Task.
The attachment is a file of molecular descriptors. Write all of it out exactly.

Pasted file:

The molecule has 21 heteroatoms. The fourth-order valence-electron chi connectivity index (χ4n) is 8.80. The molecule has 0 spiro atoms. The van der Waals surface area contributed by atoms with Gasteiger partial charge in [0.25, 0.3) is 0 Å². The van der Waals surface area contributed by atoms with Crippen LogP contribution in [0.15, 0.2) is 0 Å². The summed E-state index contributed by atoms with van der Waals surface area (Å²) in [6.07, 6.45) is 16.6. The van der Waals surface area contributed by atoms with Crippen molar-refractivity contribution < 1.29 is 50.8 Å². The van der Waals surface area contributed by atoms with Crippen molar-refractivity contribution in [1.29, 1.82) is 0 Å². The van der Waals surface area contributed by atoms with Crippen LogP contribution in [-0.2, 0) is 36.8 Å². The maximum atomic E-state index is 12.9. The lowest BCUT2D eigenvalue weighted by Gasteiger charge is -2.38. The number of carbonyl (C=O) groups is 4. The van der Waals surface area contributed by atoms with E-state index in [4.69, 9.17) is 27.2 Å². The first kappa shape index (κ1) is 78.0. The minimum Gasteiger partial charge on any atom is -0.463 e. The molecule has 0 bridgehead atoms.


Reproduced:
The molecule has 21 heteroatoms. The fourth-order valence-electron chi connectivity index (χ4n) is 8.80. The molecule has 0 spiro atoms. The van der Waals surface area contributed by atoms with Gasteiger partial charge in [0.25, 0.3) is 0 Å². The van der Waals surface area contributed by atoms with Crippen LogP contribution in [0.15, 0.2) is 0 Å². The summed E-state index contributed by atoms with van der Waals surface area (Å²) in [6.07, 6.45) is 16.6. The van der Waals surface area contributed by atoms with Crippen molar-refractivity contribution < 1.29 is 50.8 Å². The van der Waals surface area contributed by atoms with Crippen molar-refractivity contribution in [1.29, 1.82) is 0 Å². The van der Waals surface area contributed by atoms with Crippen LogP contribution in [-0.2, 0) is 36.8 Å². The maximum atomic E-state index is 12.9. The lowest BCUT2D eigenvalue weighted by Gasteiger charge is -2.38. The number of carbonyl (C=O) groups is 4. The van der Waals surface area contributed by atoms with E-state index in [4.69, 9.17) is 27.2 Å². The first kappa shape index (κ1) is 78.0. The minimum Gasteiger partial charge on any atom is -0.463 e. The molecule has 0 bridgehead atoms.